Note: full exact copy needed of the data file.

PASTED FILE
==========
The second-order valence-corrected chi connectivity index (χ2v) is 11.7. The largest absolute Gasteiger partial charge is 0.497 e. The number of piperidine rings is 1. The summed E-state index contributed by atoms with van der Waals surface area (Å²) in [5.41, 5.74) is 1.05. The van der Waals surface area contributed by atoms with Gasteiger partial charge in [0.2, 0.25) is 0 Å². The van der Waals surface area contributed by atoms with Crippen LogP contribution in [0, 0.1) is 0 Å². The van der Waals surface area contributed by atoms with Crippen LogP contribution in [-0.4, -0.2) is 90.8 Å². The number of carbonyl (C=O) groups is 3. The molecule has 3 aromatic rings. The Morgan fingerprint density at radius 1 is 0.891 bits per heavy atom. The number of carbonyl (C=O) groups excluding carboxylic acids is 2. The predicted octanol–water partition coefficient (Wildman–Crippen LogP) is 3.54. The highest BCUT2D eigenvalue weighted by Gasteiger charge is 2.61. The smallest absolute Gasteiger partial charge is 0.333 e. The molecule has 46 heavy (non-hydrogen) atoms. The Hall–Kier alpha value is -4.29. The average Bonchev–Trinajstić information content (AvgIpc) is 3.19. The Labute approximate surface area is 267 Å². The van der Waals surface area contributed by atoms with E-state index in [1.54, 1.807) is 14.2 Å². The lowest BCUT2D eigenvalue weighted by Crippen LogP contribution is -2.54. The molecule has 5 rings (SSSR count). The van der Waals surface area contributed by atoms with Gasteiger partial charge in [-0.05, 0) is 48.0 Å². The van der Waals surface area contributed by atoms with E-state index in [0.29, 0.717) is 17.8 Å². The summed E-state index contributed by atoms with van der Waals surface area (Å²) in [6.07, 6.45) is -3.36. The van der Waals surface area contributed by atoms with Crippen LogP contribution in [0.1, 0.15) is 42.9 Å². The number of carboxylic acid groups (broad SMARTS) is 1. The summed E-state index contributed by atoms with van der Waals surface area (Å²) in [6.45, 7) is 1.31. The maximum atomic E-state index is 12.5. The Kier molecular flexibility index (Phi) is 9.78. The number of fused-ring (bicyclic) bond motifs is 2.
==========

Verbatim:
The second-order valence-corrected chi connectivity index (χ2v) is 11.7. The largest absolute Gasteiger partial charge is 0.497 e. The number of piperidine rings is 1. The summed E-state index contributed by atoms with van der Waals surface area (Å²) in [5.41, 5.74) is 1.05. The van der Waals surface area contributed by atoms with Gasteiger partial charge in [0.2, 0.25) is 0 Å². The van der Waals surface area contributed by atoms with Crippen LogP contribution in [0, 0.1) is 0 Å². The van der Waals surface area contributed by atoms with Crippen LogP contribution in [-0.4, -0.2) is 90.8 Å². The number of carbonyl (C=O) groups is 3. The molecule has 3 aromatic rings. The Morgan fingerprint density at radius 1 is 0.891 bits per heavy atom. The number of carbonyl (C=O) groups excluding carboxylic acids is 2. The predicted octanol–water partition coefficient (Wildman–Crippen LogP) is 3.54. The highest BCUT2D eigenvalue weighted by Gasteiger charge is 2.61. The smallest absolute Gasteiger partial charge is 0.333 e. The molecule has 46 heavy (non-hydrogen) atoms. The Hall–Kier alpha value is -4.29. The average Bonchev–Trinajstić information content (AvgIpc) is 3.19. The Labute approximate surface area is 267 Å². The van der Waals surface area contributed by atoms with E-state index in [1.54, 1.807) is 14.2 Å². The lowest BCUT2D eigenvalue weighted by Crippen LogP contribution is -2.54. The molecule has 5 rings (SSSR count). The van der Waals surface area contributed by atoms with Gasteiger partial charge in [-0.05, 0) is 48.0 Å². The van der Waals surface area contributed by atoms with E-state index in [0.29, 0.717) is 17.8 Å². The summed E-state index contributed by atoms with van der Waals surface area (Å²) in [6.07, 6.45) is -3.36. The van der Waals surface area contributed by atoms with Crippen LogP contribution in [0.1, 0.15) is 42.9 Å². The number of carboxylic acid groups (broad SMARTS) is 1. The summed E-state index contributed by atoms with van der Waals surface area (Å²) in [6.45, 7) is 1.31. The maximum atomic E-state index is 12.5. The Kier molecular flexibility index (Phi) is 9.78. The number of fused-ring (bicyclic) bond motifs is 2.